I didn't get a picture because my camera batteries died, but for extra credit you could grab a copy of Larousse Gastronomique. This book is for the pros, and the food geeks. It's a comprehensive dictionary/encyclopedia of cooking terms, techniques, ingredients, etc. My mom found me a copy from the 60's at a used bookstore for $15; brand new it's considerably more. I use it when people ask me a random food question, or if I'm unsure of a certain technique. It's also really hefty, so I may or may not use it to press flowers...

Culinary Artistry by Andrew Dornenburg and Karen Page
Although aimed at future professionals, I think this is an excellent read for home cooks who yearn to be more creative and cook more intuitively. With tons of input from the best chefs on the planet, they break down what goes into creating a dish, and a menu. There are lists upon lists to reference: foods by season, what goes with what, which herbs compliment this or that, contrasts between ingredients, and so much more. Not to mention the scores of inspiration by the people who do it best. So, you say, it's spring? And beets are in season? I've never done beets, what goes with them? Well let me just turn to page 96 and see what I have handy from that list... You pretty much can't mess it up. The best part is, you'll start to remember this sort of stuff, and throwing things together will no longer involve a book. This is also a HUGE help in the budget department. When I need to do my shopping from the pantry, and don't feel like spending all day looking at my cookbooks, I pull out this book. If I have salmon in the freezer, I'll look at the list of things that go with it and see what I have handy. More than one fantastic improvised dinner has come about this way.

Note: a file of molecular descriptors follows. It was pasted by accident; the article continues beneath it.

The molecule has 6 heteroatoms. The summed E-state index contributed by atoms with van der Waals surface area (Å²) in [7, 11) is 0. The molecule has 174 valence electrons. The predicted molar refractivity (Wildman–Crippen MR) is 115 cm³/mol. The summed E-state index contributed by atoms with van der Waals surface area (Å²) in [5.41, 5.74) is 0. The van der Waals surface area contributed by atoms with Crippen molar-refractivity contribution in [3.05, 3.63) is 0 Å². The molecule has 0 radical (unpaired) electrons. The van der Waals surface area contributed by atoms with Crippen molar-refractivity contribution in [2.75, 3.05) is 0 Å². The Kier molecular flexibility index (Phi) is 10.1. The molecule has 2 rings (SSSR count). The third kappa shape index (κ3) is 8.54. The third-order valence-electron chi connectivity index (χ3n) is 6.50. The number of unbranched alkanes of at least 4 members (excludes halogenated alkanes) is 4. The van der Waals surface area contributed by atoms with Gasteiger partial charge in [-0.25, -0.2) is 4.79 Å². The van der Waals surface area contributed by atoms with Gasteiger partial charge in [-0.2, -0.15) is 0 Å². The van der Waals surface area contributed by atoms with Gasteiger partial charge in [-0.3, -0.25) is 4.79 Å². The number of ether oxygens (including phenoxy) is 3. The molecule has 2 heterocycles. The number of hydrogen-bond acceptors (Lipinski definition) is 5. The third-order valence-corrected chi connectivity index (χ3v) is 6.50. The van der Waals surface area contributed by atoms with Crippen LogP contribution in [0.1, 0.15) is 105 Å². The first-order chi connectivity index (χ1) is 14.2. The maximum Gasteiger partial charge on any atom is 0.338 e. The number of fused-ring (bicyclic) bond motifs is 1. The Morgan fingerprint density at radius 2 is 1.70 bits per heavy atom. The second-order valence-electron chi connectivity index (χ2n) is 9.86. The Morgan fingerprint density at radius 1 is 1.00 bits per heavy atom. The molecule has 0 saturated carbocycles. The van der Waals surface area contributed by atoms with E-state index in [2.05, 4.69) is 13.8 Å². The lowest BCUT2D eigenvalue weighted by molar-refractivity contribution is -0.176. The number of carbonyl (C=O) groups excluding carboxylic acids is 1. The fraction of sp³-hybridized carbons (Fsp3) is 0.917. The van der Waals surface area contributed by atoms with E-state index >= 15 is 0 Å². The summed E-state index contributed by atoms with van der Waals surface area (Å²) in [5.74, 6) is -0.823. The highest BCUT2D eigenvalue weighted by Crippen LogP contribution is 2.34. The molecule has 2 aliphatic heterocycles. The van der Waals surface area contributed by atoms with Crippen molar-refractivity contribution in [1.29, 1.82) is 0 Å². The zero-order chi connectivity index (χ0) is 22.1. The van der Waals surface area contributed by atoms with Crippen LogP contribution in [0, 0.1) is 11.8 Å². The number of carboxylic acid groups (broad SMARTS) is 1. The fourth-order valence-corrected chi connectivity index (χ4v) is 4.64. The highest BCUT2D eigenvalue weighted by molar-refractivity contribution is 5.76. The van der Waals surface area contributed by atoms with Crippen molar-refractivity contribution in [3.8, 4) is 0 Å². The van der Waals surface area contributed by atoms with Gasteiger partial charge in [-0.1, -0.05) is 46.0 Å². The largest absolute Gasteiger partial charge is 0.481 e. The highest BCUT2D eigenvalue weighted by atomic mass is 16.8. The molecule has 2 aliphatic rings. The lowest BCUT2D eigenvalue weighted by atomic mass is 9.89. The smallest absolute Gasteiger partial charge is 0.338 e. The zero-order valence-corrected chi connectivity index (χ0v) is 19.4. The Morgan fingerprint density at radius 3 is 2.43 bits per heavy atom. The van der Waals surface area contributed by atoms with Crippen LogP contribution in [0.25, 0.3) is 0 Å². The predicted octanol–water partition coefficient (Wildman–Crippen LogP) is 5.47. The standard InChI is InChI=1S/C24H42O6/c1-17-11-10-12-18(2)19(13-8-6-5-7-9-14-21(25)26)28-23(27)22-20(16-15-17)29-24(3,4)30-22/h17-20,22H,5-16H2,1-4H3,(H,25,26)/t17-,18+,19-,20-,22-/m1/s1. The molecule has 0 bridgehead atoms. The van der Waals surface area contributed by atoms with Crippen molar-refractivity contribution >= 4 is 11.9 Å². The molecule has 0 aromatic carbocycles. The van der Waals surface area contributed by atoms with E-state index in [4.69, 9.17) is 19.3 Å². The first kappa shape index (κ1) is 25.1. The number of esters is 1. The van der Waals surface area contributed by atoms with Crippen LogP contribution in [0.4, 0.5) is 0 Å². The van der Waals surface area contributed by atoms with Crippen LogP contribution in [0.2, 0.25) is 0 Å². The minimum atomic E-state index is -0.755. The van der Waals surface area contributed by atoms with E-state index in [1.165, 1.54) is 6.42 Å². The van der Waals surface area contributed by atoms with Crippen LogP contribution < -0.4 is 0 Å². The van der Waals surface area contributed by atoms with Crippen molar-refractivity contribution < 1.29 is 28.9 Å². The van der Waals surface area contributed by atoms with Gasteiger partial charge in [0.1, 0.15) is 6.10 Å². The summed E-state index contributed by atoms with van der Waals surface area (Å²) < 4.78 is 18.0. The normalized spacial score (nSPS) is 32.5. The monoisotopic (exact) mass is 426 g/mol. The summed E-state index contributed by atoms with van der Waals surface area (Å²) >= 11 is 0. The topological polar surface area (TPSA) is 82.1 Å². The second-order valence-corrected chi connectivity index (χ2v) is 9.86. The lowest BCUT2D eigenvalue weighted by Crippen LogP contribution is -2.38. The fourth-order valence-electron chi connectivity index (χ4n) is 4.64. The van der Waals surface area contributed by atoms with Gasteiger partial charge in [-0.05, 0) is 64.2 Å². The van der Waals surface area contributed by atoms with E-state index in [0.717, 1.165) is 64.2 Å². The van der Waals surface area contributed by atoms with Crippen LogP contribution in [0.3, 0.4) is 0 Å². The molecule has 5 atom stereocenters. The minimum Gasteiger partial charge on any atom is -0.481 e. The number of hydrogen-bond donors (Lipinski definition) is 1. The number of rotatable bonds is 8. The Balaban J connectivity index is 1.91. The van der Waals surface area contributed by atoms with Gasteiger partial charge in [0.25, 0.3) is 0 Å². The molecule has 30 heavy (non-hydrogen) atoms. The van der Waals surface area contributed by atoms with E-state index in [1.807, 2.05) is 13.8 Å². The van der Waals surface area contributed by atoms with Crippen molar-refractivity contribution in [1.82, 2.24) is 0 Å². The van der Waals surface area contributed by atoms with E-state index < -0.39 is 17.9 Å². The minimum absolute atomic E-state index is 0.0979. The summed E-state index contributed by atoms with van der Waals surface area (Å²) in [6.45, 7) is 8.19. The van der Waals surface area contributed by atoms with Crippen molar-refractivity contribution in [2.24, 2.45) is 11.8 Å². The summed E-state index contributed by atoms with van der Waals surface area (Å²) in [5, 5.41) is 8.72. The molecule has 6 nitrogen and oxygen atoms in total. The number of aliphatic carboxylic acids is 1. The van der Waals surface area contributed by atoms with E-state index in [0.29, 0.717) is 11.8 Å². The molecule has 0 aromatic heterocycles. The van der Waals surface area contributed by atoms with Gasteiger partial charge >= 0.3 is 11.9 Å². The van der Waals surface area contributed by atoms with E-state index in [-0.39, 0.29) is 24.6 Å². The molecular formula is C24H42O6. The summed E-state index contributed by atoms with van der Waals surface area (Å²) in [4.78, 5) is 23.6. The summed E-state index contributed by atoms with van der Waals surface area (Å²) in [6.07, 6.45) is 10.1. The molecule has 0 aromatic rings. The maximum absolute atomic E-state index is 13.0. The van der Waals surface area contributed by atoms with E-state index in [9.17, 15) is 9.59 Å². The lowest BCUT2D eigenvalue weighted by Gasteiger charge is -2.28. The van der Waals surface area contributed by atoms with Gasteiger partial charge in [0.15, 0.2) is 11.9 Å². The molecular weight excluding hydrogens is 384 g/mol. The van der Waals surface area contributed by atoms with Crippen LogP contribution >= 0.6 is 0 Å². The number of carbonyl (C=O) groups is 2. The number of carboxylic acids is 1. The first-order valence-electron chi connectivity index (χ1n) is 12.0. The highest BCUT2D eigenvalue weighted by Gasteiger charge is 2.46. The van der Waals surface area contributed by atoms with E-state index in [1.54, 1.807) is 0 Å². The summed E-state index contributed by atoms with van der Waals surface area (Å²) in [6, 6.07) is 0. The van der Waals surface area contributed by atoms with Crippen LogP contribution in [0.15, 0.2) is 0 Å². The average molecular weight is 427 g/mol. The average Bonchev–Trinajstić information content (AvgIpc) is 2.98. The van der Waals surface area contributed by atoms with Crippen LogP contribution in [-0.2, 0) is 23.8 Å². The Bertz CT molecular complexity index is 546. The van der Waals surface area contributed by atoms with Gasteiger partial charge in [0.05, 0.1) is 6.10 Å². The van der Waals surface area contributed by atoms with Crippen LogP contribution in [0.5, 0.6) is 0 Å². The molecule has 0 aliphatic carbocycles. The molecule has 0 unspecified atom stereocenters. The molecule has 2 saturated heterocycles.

Look who forgot to rotate the picture :)
And finally...
You don't have to get this specific one, but every home cook needs a little guide for substituting ingredients. Ever look at a recipe and think "man, I don't like/can't afford/can't find that ingredient...?" That's what books like this are for. Once I decide I want to make something, I don't want to have to give up on it just because I can't find (for example) juniper berries at the local grocery store. Thanks to a handy substitution guide I know I can toss a little gin in there and call it a day. Run out of baking powder? Well if you have baking soda and cream of tartar laying around, then you don't have to worry. Because this little book told you that would work.

So those are what I think some of the must-haves are- certainly not a comprehensive list...what do you think? Did I leave anything out? Is there a cookbook you couldn't live without? Next Tuesday I'll start sharing some of my favorites that, although not essential basics, I couldn't imagine my kitchen without them :)

1 comment:

  1. Hi Christy,

    Many thanks for your kind words about our book CULINARY ARTISTRY -- we appreciate your taking the time to spread the word!

    Delicious wishes,
    Karen Page & Andrew Dornenburg